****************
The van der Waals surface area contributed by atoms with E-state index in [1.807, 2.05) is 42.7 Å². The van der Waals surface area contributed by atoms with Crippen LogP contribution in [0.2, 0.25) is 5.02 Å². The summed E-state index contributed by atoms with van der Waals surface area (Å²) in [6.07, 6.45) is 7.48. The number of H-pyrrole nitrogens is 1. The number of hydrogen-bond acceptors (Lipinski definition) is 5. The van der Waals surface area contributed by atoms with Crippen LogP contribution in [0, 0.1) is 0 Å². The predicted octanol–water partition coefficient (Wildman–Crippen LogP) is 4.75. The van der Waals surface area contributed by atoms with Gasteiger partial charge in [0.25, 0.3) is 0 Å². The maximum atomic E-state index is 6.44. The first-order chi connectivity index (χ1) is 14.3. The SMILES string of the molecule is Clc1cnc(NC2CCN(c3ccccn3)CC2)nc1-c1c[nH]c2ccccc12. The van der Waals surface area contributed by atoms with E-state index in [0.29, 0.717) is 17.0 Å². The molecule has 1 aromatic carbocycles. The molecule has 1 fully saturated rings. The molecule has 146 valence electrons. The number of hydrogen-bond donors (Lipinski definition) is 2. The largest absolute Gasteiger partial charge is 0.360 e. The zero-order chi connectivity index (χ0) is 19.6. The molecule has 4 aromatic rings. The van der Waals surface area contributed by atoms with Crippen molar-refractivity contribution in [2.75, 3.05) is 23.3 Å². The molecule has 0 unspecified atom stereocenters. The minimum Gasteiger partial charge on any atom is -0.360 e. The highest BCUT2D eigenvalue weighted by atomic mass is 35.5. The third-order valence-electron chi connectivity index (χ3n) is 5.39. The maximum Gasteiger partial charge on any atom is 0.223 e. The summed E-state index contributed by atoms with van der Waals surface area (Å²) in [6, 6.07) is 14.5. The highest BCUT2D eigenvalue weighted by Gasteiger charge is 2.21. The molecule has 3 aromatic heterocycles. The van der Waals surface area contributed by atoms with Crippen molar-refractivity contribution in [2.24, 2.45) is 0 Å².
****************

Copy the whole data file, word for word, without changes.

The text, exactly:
The van der Waals surface area contributed by atoms with E-state index in [1.807, 2.05) is 42.7 Å². The van der Waals surface area contributed by atoms with Crippen LogP contribution in [0.2, 0.25) is 5.02 Å². The summed E-state index contributed by atoms with van der Waals surface area (Å²) in [6.07, 6.45) is 7.48. The number of H-pyrrole nitrogens is 1. The number of hydrogen-bond acceptors (Lipinski definition) is 5. The van der Waals surface area contributed by atoms with Crippen LogP contribution in [0, 0.1) is 0 Å². The predicted octanol–water partition coefficient (Wildman–Crippen LogP) is 4.75. The van der Waals surface area contributed by atoms with Gasteiger partial charge in [0.25, 0.3) is 0 Å². The maximum atomic E-state index is 6.44. The first-order chi connectivity index (χ1) is 14.3. The SMILES string of the molecule is Clc1cnc(NC2CCN(c3ccccn3)CC2)nc1-c1c[nH]c2ccccc12. The van der Waals surface area contributed by atoms with E-state index in [0.29, 0.717) is 17.0 Å². The molecule has 1 aromatic carbocycles. The molecule has 1 fully saturated rings. The molecule has 146 valence electrons. The number of hydrogen-bond donors (Lipinski definition) is 2. The largest absolute Gasteiger partial charge is 0.360 e. The zero-order chi connectivity index (χ0) is 19.6. The molecule has 4 aromatic rings. The van der Waals surface area contributed by atoms with Crippen molar-refractivity contribution in [2.75, 3.05) is 23.3 Å². The molecule has 0 unspecified atom stereocenters. The minimum Gasteiger partial charge on any atom is -0.360 e. The highest BCUT2D eigenvalue weighted by atomic mass is 35.5. The third-order valence-electron chi connectivity index (χ3n) is 5.39. The maximum Gasteiger partial charge on any atom is 0.223 e. The summed E-state index contributed by atoms with van der Waals surface area (Å²) in [6, 6.07) is 14.5. The highest BCUT2D eigenvalue weighted by Gasteiger charge is 2.21. The molecule has 3 aromatic heterocycles. The van der Waals surface area contributed by atoms with Crippen molar-refractivity contribution in [2.24, 2.45) is 0 Å².